Edvard Munch was a Norwegian painter and printmaker whose intensely evocative treatment of psychological themes built upon some of the main tenets of late 19th-century Symbolism and greatly influenced German Expressionism in the early 20th century. His best known work is The Scream, painted in 1893.
Barbara Kruger is an American conceptual artist and collagist. Much of her work consists of black-and-white photographs overlaid with declarative captions—in white-on-red Futura Bold Oblique or Helvetica Ultra Condensed. The phrases in her works often include pronouns such as "you", "your", "I", "we", and "they", addressing cultural constructions of power, identity, and sexuality. Kruger currently lives and works in New York and Los Angeles.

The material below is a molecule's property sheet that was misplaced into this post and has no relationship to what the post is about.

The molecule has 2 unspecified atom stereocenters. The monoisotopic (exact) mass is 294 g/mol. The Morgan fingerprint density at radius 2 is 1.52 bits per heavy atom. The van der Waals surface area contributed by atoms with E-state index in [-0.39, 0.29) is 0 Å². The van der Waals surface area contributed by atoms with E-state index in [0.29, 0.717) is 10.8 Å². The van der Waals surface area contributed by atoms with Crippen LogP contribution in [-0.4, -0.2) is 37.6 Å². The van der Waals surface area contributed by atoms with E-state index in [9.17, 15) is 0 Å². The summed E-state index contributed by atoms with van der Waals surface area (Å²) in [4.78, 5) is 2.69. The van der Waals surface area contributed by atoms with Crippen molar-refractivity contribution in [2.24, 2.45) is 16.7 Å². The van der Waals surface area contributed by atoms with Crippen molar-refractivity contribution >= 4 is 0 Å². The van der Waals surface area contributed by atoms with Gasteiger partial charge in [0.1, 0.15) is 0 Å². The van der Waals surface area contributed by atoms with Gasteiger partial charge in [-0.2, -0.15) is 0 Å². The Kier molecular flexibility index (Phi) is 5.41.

Elbert Green Hubbard was an American writer, publisher, artist, and philosopher. Raised in Hudson, Illinois, he had early success as a traveling salesman for the Larkin Soap Company. Presently Hubbard is known best as the founder of the Roycroft artisan community in East Aurora, New York, an influential exponent of the Arts and Crafts Movement. Among his many publications were the fourteen-volume work Little Journeys to the Homes of the Great and the short publication A Message to Garcia. He and his second wife, Alice Moore Hubbard, died aboard the RMS Lusitania when it was sunk by a German submarine off the coast of Ireland on May 7, 1915.